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Why are schools obsessed with turning kids into robots?

Standardized tests aren’t the only way of measuring intelligence.


Anya Kamenetz is very clear when she says she didn’t set out to write about standardized testing. A 2014 New America fellow and lead education blogger at National Public Radio, she had already written two books about the future of education and wanted her next project to be about innovations in K-12 education. But as she began researching her new book, The Test: Why Our Schools are Obsessed with Standardized Testing—But You Don’t Have to Be, she found something surprising: Innovations weren’t at the center of the story for K-12. At best, they were at the margins, always seemed difficult to incorporate. Why? Because of a social and political obsession with standardized testing in America. In order to write accurately about improving K-12 education, she had to write about what she calls “the gorilla in the room. “In writing The Test, Kamenetz traced the history of testing back to its 19-century origins and found that this gorilla is not the answer to the question of how to build an equality-based meritocracy. On the contrary, she told the audience at a recent New America event: “The more we try to make them [standardized tests] an instrument of increasing equality, the more they’re going to fail us and the kids who really need most of our help and support.”


How will testing fail America? As the country becomes more standardized in the classroom, it risks eradicating difference among students, said Kevin Carey, New America’s Education Policy Program Director, cultivating classrooms of robots rather than unicorns. One of the key points The Test makes, according to Carey, is that minimizing difference isn’t necessarily the same thing as minimizing ignorance.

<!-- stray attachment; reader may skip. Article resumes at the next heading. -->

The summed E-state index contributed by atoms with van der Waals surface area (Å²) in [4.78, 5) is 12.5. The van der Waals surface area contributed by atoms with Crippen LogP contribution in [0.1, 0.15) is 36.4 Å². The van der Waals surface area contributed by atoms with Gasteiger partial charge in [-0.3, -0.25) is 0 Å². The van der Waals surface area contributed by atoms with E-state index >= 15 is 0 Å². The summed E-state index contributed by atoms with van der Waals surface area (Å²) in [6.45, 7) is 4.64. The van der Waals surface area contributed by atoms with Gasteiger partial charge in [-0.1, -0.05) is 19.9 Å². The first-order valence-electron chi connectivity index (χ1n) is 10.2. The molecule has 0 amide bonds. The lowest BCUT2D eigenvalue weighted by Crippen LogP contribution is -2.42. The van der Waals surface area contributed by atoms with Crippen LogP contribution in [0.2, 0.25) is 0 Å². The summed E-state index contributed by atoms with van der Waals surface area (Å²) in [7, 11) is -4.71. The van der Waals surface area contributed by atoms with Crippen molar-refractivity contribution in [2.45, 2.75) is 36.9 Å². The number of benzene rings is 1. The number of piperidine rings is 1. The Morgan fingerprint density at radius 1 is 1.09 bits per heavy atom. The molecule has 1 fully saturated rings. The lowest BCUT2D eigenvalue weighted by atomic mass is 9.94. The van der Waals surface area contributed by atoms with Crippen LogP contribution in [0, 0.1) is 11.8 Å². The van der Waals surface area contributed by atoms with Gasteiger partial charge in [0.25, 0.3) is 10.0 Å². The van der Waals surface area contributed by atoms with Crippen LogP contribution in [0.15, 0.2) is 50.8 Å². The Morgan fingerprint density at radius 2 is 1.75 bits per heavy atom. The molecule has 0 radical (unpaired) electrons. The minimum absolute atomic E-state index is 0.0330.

Kamenetz diagnoses two major flaws in America’s testing boom: the lack of transparency about the content of the tests themselves (which she says stifles a robust public discussion about their efficacy) and the punitive dimensions of high-stakes testing. As she put it, “There are some carrots in the No Child Left Behind law, but mostly there are sticks.”


Yet for Maurice Sykes, author of Doing the Right Thing for Children: Eight Qualities of Leadership, pursuing equality in education isn’t about finding the right way or wrong way to test kids—it’s about reconsidering how society envisions children overall. Based on the current obsession with testing, “our vision of children is that we can assess their development like an assembly line,” declared Sykes, who advocates instead for “multiple ways of measuring intelligence.” Unfortunately, even with the advent of the more recent Common Core Standards, says Kamenetz, not much has changed when it comes to testing. The Common Core tests are more difficult, but they offer little room for improvement over No Child Left Behind because the format of the tests themselves isn’t substantially different—for example, neither test higher-order thinking like problem solving or critical thinking.